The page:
Pope Benedict to Resign

Dear Brothers,

I have convoked you to this Consistory, not only for the three canonizations, but also to communicate to you a decision of great importance for the life of the Church. After having repeatedly examined my conscience before God, I have come to the certainty that my strengths, due to an advanced age, are no longer suited to an adequate exercise of the Petrine ministry. I am well aware that this ministry, due to its essential spiritual nature, must be carried out not only with words and deeds, but no less with prayer and suffering. However, in today’s world, subject to so many rapid changes and shaken by questions of deep relevance for the life of faith, in order to govern the bark of Saint Peter and proclaim the Gospel, both strength of mind and body are necessary, strength which in the last few months, has deteriorated in me to the extent that I have had to recognize my incapacity to adequately fulfill the ministry entrusted to me. For this reason, and well aware of the seriousness of this act, with full freedom I declare that I renounce the ministry of Bishop of Rome, Successor of Saint Peter, entrusted to me by the Cardinals on 19 April 2005, in such a way, that as from 28 February 2013, at 20:00 hours, the See of Rome, the See of Saint Peter, will be vacant and a Conclave to elect the new Supreme Pontiff will have to be convoked by those whose competence it is.

Dear Brothers, I thank you most sincerely for all the love and work with which you have supported me in my ministry and I ask pardon for all my defects. And now, let us entrust the Holy Church to the care of Our Supreme Pastor, Our Lord Jesus Christ, and implore his holy Mother Mary, so that she may assist the Cardinal Fathers with her maternal solicitude, in electing a new Supreme Pontiff. With regard to myself, I wish to also devotedly serve the Holy Church of God in the future through a life dedicated to prayer.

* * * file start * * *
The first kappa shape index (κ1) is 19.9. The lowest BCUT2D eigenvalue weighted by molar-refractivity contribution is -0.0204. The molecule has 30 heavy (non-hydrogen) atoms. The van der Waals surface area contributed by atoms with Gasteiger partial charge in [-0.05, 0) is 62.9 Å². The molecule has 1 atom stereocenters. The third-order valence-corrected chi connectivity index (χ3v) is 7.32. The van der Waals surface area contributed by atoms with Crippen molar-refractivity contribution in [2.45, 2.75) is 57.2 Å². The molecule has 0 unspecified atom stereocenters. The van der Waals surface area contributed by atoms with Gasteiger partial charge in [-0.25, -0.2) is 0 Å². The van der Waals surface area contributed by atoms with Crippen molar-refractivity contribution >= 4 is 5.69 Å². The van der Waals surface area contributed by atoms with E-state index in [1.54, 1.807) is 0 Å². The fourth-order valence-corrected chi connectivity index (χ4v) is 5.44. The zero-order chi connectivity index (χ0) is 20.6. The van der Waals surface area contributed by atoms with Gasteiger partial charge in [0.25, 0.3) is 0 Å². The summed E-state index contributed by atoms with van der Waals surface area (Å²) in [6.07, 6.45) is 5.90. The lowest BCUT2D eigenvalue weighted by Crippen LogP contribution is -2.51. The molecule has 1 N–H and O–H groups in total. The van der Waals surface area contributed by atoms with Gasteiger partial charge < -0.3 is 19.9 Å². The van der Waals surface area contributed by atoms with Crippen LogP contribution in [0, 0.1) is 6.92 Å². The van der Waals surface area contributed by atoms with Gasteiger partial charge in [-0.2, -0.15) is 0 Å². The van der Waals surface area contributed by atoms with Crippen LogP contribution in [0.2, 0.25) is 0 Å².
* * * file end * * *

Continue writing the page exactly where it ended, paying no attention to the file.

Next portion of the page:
From the Vatican, 10 February 2013


10 thoughts on “Pope Benedict to Resign

  1. God bless Pope Benedict XVI!

    Father, please explain to us how the Church will run until the new Pope is elected BY THE HOLY SPIRIT. Of course, I don’t know when the election will take place. The new Pope could be chosen before the 28th.
    Could you explain?

    May the next Holy Father have his boxing gloves ready!

  2. I have feelings of shock and sadness at this news. I feel like Lent has started 2 days early this year. Yesterday, for the first time in several years, I attended an extra Mass in the EF at a Church in our area in an effort to develop a greater appreciation for the Mass in Latin out of love for our Holy Father. Along with so many, I will be offering prayers for him and our Church.

    In Christ,

  3. Marie,

    While I’m not Father Geiger, I believe such a question can be answered.

    While the Church is in a state of sede vacante, the Church is ran by the College of Cardinals together. There really won’t be much of a difference for most people. The only difference is after the 28th and until the new election of the Pope, you won’t hear the Pope’s name in the Canon of the Mass. All Bishops, being successors to the Apostles in their own right (and by that extension all priests) maintain their authority and sacred character.